Ann Surg Treat Res.  2014 Aug;87(2):104-107. 10.4174/astr.2014.87.2.104.

Acute cholecystitis associated with Clonorchis sinensis infection

  • 1Department of Surgery, Digestive Disease Research Institute and Institute of Medical Science, Wonkwang University College of Medicine, Iksan, Korea.
  • 2Department of Pathology, Digestive Disease Research Institute and Institute of Medical Science, Wonkwang University College of Medicine, Iksan, Korea.


Clonorchis sinensis is one of the most common causes of trematodiasis that is caused by the ingestion of raw fish contaminated with infective cysts. The adult flukes are predominantly present in the intrahepatic bile ducts, but occasionally they may be found in the pancreatic duct and extrahepatic bile ducts. The clinical manifestations depend on the number of flukes, the period of infestation, and complications such as pericholangitic abscess, cholangitis, bile duct stones, and cholangiocarcinoma. However, primary acute cholecystitis associated with C. sinensis infection is extremely rare. Herein, we report on a case of primary acute cholecystitis associated with C. sinensis infection.


Acute cholecystitis; Clonorchis sinensis

MeSH Terms

Bile Ducts
Bile Ducts, Extrahepatic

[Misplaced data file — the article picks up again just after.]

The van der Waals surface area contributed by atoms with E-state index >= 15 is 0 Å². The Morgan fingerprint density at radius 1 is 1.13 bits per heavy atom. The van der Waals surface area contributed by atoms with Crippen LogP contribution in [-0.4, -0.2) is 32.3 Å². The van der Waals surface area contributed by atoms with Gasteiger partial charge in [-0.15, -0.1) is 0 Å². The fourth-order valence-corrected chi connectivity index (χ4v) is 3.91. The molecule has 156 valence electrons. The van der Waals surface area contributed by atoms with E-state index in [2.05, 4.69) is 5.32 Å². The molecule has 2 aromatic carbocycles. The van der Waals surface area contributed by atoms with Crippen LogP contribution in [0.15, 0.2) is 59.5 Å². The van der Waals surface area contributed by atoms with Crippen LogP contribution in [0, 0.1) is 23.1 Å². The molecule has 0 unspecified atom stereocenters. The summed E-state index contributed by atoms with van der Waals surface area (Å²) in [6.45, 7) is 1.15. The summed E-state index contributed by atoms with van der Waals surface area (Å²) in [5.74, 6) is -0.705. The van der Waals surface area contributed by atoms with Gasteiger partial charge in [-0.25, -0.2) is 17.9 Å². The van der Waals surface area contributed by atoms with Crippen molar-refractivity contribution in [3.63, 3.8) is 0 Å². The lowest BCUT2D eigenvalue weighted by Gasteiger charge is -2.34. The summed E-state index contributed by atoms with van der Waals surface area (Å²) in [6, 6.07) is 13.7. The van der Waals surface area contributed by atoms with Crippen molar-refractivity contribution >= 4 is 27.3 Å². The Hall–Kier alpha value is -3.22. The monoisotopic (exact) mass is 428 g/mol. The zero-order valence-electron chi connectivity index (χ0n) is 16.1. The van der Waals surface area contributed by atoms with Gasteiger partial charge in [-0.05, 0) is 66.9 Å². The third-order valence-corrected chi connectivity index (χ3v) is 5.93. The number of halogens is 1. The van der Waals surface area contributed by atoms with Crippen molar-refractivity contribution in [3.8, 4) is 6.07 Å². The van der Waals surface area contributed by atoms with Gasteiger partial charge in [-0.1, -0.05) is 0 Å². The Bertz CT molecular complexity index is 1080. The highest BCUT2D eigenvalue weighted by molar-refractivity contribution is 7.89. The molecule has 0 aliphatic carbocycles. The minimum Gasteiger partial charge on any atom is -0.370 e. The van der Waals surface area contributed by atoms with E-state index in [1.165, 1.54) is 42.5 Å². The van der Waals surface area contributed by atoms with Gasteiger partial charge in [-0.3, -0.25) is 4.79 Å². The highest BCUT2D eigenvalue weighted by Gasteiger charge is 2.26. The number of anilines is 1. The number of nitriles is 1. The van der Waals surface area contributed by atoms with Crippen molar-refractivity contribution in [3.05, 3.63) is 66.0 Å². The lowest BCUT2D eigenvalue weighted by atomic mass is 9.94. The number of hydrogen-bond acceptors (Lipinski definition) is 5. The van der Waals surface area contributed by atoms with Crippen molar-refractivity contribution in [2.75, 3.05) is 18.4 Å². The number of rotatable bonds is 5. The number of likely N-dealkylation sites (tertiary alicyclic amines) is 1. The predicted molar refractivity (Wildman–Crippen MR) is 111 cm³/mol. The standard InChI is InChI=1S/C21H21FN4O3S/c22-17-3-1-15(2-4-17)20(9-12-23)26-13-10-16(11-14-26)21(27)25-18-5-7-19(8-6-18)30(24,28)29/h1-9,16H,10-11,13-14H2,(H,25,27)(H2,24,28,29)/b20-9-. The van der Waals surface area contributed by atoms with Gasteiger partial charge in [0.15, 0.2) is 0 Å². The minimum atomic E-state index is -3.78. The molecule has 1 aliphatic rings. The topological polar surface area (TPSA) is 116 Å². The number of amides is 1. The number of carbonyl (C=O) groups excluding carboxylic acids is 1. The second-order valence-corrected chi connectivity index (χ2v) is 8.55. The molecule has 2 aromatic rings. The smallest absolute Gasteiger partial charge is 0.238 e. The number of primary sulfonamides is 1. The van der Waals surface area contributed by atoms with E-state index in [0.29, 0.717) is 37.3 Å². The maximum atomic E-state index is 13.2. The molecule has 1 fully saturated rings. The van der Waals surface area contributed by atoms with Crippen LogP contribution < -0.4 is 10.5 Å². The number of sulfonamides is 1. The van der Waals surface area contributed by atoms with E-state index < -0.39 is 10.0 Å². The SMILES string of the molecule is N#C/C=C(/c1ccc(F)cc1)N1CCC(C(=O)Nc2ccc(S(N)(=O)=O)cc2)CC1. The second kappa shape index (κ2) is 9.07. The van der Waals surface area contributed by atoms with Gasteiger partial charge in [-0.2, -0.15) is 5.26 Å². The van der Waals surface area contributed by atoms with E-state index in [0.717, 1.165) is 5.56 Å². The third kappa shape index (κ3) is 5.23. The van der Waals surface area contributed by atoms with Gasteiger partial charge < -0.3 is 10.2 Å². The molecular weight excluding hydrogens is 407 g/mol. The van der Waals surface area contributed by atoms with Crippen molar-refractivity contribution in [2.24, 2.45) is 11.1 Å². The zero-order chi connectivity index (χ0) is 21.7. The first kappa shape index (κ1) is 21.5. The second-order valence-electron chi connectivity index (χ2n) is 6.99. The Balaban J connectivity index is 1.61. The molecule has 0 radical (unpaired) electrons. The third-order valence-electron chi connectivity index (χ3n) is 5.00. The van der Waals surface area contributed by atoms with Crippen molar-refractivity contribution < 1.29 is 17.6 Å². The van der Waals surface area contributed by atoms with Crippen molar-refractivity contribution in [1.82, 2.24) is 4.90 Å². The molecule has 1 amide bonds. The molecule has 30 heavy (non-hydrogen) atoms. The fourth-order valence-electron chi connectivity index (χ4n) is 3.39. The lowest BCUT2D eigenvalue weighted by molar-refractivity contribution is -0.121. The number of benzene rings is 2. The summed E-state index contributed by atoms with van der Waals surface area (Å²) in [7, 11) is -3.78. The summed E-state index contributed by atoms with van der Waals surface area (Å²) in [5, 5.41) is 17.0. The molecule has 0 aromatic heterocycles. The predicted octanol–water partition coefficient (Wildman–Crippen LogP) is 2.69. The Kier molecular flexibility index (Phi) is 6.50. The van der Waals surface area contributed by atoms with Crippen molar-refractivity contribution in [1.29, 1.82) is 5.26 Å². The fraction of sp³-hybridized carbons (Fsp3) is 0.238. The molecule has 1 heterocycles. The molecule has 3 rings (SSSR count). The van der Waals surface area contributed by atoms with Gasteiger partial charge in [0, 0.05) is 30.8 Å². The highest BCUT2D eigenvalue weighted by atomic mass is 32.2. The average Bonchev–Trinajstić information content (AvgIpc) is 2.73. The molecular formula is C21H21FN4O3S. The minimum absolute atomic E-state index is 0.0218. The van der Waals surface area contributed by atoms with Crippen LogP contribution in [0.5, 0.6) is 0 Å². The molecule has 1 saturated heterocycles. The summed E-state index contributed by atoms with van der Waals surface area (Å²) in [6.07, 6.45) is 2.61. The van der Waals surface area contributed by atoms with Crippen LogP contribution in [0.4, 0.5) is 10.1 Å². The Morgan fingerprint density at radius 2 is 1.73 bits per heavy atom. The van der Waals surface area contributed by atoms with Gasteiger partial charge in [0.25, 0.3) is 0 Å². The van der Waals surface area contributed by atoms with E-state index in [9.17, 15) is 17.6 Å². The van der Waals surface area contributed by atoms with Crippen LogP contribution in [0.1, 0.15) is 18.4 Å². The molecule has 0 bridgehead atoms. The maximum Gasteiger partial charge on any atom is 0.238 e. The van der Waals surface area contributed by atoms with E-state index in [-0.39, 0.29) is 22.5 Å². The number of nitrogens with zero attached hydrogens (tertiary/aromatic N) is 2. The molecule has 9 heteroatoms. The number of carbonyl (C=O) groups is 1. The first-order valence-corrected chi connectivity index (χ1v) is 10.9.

Bile Ducts, Intrahepatic
Cholecystitis, Acute*
Clonorchis sinensis*
Pancreatic Ducts


  • Fig. 1 Axial unenhanced (A) and contrast-enhanced abdominal computed tomography images (B) show a distended gallbladder with wall thickening and pericholecystic fluid collection. It also shows minimal dilatation of the peripheral intrahepatic bile ducts.

  • Fig. 2 MR cholangiography shows a distended gallbladder, pericholecystic fluid collection, and mild extrahepatic bile duct dilation without obstructive lesions.

  • Fig. 3 Operative finding shows several flukes removed from the cystic duct and gallbladder.

  • Fig. 4 Operative cholangiography shows neither bile duct dilatation nor obstructive lesions.

  • Fig. 5 Histopathological examinations show a severe inflammatory mucosal change of the gallbladder (A: H&E, ×40) and ovum (B: H&E, ×200), which is confirmed by the presence of Clonorchis sinensis.


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